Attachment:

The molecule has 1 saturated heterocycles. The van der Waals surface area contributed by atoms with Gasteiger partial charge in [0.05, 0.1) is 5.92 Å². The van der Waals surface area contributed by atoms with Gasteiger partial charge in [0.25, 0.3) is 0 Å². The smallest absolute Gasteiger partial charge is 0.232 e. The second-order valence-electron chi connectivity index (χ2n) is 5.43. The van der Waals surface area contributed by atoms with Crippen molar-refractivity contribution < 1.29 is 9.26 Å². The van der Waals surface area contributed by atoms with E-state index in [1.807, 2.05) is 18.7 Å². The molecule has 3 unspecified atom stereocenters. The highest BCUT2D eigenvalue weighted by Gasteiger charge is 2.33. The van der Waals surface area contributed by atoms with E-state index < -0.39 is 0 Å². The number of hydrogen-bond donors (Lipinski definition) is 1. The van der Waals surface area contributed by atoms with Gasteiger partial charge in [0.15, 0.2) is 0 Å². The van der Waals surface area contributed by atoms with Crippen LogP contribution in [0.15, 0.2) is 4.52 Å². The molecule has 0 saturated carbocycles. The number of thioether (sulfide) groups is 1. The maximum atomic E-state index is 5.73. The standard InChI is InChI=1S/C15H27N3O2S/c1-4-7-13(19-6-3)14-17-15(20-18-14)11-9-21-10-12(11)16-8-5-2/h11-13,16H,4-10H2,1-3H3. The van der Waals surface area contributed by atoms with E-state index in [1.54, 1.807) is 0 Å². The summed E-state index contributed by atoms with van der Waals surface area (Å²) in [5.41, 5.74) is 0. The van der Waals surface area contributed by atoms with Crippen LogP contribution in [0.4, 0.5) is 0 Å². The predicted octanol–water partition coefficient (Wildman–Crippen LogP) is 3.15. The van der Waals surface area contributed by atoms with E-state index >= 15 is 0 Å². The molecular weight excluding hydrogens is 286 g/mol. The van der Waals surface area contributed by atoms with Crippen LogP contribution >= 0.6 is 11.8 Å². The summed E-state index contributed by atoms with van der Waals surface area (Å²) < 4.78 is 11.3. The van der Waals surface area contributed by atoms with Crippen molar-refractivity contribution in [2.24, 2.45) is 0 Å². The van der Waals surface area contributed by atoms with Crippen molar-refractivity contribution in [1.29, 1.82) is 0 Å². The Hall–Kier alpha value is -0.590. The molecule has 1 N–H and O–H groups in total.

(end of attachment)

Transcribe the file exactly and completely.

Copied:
The molecule has 1 saturated heterocycles. The van der Waals surface area contributed by atoms with Gasteiger partial charge in [0.05, 0.1) is 5.92 Å². The van der Waals surface area contributed by atoms with Gasteiger partial charge in [0.25, 0.3) is 0 Å². The smallest absolute Gasteiger partial charge is 0.232 e. The second-order valence-electron chi connectivity index (χ2n) is 5.43. The van der Waals surface area contributed by atoms with Crippen molar-refractivity contribution < 1.29 is 9.26 Å². The van der Waals surface area contributed by atoms with E-state index in [1.807, 2.05) is 18.7 Å². The molecule has 3 unspecified atom stereocenters. The highest BCUT2D eigenvalue weighted by Gasteiger charge is 2.33. The van der Waals surface area contributed by atoms with E-state index < -0.39 is 0 Å². The number of hydrogen-bond donors (Lipinski definition) is 1. The van der Waals surface area contributed by atoms with Gasteiger partial charge in [0.15, 0.2) is 0 Å². The van der Waals surface area contributed by atoms with Crippen LogP contribution in [0.15, 0.2) is 4.52 Å². The molecule has 0 saturated carbocycles. The number of thioether (sulfide) groups is 1. The maximum atomic E-state index is 5.73. The standard InChI is InChI=1S/C15H27N3O2S/c1-4-7-13(19-6-3)14-17-15(20-18-14)11-9-21-10-12(11)16-8-5-2/h11-13,16H,4-10H2,1-3H3. The van der Waals surface area contributed by atoms with E-state index in [1.54, 1.807) is 0 Å². The summed E-state index contributed by atoms with van der Waals surface area (Å²) in [5.41, 5.74) is 0. The van der Waals surface area contributed by atoms with Crippen LogP contribution in [0.4, 0.5) is 0 Å². The predicted octanol–water partition coefficient (Wildman–Crippen LogP) is 3.15. The van der Waals surface area contributed by atoms with E-state index >= 15 is 0 Å². The molecular weight excluding hydrogens is 286 g/mol. The van der Waals surface area contributed by atoms with Crippen LogP contribution >= 0.6 is 11.8 Å². The summed E-state index contributed by atoms with van der Waals surface area (Å²) < 4.78 is 11.3. The van der Waals surface area contributed by atoms with Crippen molar-refractivity contribution in [2.24, 2.45) is 0 Å². The van der Waals surface area contributed by atoms with Crippen molar-refractivity contribution in [1.29, 1.82) is 0 Å². The Hall–Kier alpha value is -0.590. The molecule has 1 N–H and O–H groups in total.